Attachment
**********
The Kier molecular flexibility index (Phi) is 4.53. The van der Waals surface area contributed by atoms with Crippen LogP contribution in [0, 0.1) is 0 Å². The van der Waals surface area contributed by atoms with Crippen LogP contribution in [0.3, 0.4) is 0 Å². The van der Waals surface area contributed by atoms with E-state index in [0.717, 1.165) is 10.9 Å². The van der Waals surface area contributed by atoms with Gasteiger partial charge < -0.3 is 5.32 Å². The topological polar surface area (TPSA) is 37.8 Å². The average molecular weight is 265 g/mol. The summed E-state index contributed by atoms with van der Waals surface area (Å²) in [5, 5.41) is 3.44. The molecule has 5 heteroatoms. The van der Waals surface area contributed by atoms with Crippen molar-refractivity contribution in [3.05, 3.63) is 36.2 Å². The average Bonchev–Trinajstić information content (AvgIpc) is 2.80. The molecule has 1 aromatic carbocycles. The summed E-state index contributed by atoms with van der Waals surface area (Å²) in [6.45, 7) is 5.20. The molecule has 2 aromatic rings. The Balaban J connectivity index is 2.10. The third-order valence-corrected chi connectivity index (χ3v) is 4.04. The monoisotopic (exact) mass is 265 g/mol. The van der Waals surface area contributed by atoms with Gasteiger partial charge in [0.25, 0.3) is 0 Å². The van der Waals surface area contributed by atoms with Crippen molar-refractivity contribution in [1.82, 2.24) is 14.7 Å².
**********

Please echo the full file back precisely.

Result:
The Kier molecular flexibility index (Phi) is 4.53. The van der Waals surface area contributed by atoms with Crippen LogP contribution in [0, 0.1) is 0 Å². The van der Waals surface area contributed by atoms with Crippen LogP contribution in [0.3, 0.4) is 0 Å². The van der Waals surface area contributed by atoms with E-state index in [0.717, 1.165) is 10.9 Å². The van der Waals surface area contributed by atoms with Gasteiger partial charge < -0.3 is 5.32 Å². The topological polar surface area (TPSA) is 37.8 Å². The average molecular weight is 265 g/mol. The summed E-state index contributed by atoms with van der Waals surface area (Å²) in [5, 5.41) is 3.44. The molecule has 5 heteroatoms. The van der Waals surface area contributed by atoms with Crippen molar-refractivity contribution in [3.05, 3.63) is 36.2 Å². The average Bonchev–Trinajstić information content (AvgIpc) is 2.80. The molecule has 1 aromatic carbocycles. The summed E-state index contributed by atoms with van der Waals surface area (Å²) in [6.45, 7) is 5.20. The molecule has 2 aromatic rings. The Balaban J connectivity index is 2.10. The third-order valence-corrected chi connectivity index (χ3v) is 4.04. The monoisotopic (exact) mass is 265 g/mol. The van der Waals surface area contributed by atoms with Gasteiger partial charge in [0.25, 0.3) is 0 Å². The van der Waals surface area contributed by atoms with Crippen molar-refractivity contribution in [1.82, 2.24) is 14.7 Å².